Blackphone, the smartphone brand which promises to take privacy and security seriously, is reportedly developing a tablet built on the same principles. The news comes from Jon Callas, the Chief Technology Officer for Silent Circle, a firm which collaborates with Geeksphone to produce the Blackphone. He told CNBC, “We are working on a tablet,” but quickly added there were no details available to share at this time. However, he did say the device would be targeted at the high-end of the market.
The Blackphone tablet – surely the Blacktablet – will use the PrivatOS which runs on the company’s smartphone. Together with Silent Circle’s protection, it closes any security loopholes found in the Android 4.4 software on which it’s based, keeping your data private. There are also various tools for making encrypted calls, sending encrypted messages, and private web browsing.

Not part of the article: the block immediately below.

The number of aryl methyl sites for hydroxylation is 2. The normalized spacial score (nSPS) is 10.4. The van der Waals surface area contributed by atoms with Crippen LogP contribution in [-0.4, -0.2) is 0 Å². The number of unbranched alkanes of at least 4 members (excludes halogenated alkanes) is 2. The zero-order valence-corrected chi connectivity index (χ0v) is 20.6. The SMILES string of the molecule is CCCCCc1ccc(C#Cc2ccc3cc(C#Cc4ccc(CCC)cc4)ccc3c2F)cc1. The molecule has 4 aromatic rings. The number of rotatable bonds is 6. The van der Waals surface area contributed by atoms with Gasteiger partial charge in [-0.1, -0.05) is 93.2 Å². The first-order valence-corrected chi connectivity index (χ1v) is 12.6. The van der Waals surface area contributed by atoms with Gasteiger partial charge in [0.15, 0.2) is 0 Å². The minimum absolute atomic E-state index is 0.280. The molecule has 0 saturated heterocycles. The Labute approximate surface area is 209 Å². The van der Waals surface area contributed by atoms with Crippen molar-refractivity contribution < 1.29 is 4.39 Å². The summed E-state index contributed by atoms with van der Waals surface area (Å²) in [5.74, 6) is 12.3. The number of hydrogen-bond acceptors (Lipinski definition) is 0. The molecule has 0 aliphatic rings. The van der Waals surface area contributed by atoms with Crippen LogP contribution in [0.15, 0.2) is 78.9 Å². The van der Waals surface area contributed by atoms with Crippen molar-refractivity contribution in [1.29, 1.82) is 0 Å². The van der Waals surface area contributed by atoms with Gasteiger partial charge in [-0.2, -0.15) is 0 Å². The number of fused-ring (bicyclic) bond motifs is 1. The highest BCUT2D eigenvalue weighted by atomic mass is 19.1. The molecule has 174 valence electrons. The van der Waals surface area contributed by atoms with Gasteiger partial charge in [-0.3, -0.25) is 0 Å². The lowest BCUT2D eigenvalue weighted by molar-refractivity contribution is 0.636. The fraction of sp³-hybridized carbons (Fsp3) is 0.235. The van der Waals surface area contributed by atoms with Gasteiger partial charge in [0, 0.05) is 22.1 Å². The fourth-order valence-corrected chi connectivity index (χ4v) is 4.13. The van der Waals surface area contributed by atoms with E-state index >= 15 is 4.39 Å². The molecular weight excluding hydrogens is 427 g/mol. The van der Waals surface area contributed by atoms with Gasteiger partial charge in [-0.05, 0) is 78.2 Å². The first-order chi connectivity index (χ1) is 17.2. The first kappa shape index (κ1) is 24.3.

All this security does come at a cost. For obvious reasons, PrivatOS doesn’t provide access to Google Play, leaving it down to the user to select an alternative method of getting apps. Callas did mention a “major app store” would be a part of PrivatOS in the future, but due to the emphasis on avoiding data and security issues, it almost certainly won’t be Google Play.
This also makes us question whether there is much of a market for a security-focused tablet. Entertainment is a major reason for buying one, and the same desire for privacy on a smartphone doesn’t always extend to a device used in the home for watching a movie. The price may also be a concern. The Blackphone costs $630 without a contract, and isn’t a top-of-the-range device. Callas’ indicates the Blacktablet will be technically superior, and therefore may be even more expensive.
A release date for the Blackphone tablet isn’t known, but with CES 2015 rapidly approaching, we may find out more towards the end of the year.
- Sunbird looks like the iMessage for Android app you’ve been waiting for
- Instafest app: How to make your own Spotify festival lineup
- Spotify Wrapped 2022: what it is and how to view it
- OnePlus’ new Android update policy matches Samsung, shames Google
- Sorry, Elon — your Tesla phone is never going to happen